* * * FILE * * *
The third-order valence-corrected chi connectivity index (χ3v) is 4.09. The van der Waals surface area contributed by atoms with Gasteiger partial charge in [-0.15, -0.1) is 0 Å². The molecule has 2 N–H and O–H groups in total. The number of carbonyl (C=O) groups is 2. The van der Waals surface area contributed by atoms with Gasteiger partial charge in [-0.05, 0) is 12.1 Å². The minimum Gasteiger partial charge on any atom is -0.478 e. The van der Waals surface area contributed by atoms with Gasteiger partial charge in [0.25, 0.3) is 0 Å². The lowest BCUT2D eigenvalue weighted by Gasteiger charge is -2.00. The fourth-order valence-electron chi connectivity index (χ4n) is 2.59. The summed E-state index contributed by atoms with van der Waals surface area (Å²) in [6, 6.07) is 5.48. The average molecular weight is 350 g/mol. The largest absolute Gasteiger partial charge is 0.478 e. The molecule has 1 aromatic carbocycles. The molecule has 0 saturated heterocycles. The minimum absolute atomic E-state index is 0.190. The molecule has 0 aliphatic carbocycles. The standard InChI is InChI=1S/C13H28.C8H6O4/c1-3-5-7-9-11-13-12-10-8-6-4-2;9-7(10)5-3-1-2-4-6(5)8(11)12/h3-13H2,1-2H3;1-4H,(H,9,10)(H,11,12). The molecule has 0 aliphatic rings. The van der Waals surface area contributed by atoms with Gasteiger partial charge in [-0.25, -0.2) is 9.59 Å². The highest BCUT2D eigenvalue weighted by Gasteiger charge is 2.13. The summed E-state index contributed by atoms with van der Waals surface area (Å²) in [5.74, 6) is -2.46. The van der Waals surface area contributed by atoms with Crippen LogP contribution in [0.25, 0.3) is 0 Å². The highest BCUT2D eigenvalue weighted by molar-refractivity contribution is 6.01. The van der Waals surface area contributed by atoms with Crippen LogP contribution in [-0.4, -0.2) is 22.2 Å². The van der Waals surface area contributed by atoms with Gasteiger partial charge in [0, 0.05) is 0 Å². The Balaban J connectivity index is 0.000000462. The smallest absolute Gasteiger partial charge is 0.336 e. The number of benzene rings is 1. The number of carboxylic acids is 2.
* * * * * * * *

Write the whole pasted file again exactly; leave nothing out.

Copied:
The third-order valence-corrected chi connectivity index (χ3v) is 4.09. The van der Waals surface area contributed by atoms with Gasteiger partial charge in [-0.15, -0.1) is 0 Å². The molecule has 2 N–H and O–H groups in total. The number of carbonyl (C=O) groups is 2. The van der Waals surface area contributed by atoms with Gasteiger partial charge in [-0.05, 0) is 12.1 Å². The minimum Gasteiger partial charge on any atom is -0.478 e. The van der Waals surface area contributed by atoms with Gasteiger partial charge in [0.25, 0.3) is 0 Å². The lowest BCUT2D eigenvalue weighted by Gasteiger charge is -2.00. The fourth-order valence-electron chi connectivity index (χ4n) is 2.59. The summed E-state index contributed by atoms with van der Waals surface area (Å²) in [6, 6.07) is 5.48. The average molecular weight is 350 g/mol. The largest absolute Gasteiger partial charge is 0.478 e. The molecule has 1 aromatic carbocycles. The molecule has 0 saturated heterocycles. The minimum absolute atomic E-state index is 0.190. The molecule has 0 aliphatic carbocycles. The standard InChI is InChI=1S/C13H28.C8H6O4/c1-3-5-7-9-11-13-12-10-8-6-4-2;9-7(10)5-3-1-2-4-6(5)8(11)12/h3-13H2,1-2H3;1-4H,(H,9,10)(H,11,12). The molecule has 0 aliphatic rings. The van der Waals surface area contributed by atoms with Gasteiger partial charge in [-0.25, -0.2) is 9.59 Å². The highest BCUT2D eigenvalue weighted by Gasteiger charge is 2.13. The summed E-state index contributed by atoms with van der Waals surface area (Å²) in [5.74, 6) is -2.46. The van der Waals surface area contributed by atoms with Crippen LogP contribution in [0.25, 0.3) is 0 Å². The highest BCUT2D eigenvalue weighted by molar-refractivity contribution is 6.01. The van der Waals surface area contributed by atoms with Crippen LogP contribution in [-0.4, -0.2) is 22.2 Å². The van der Waals surface area contributed by atoms with Gasteiger partial charge in [0, 0.05) is 0 Å². The Balaban J connectivity index is 0.000000462. The smallest absolute Gasteiger partial charge is 0.336 e. The number of benzene rings is 1. The number of carboxylic acids is 2.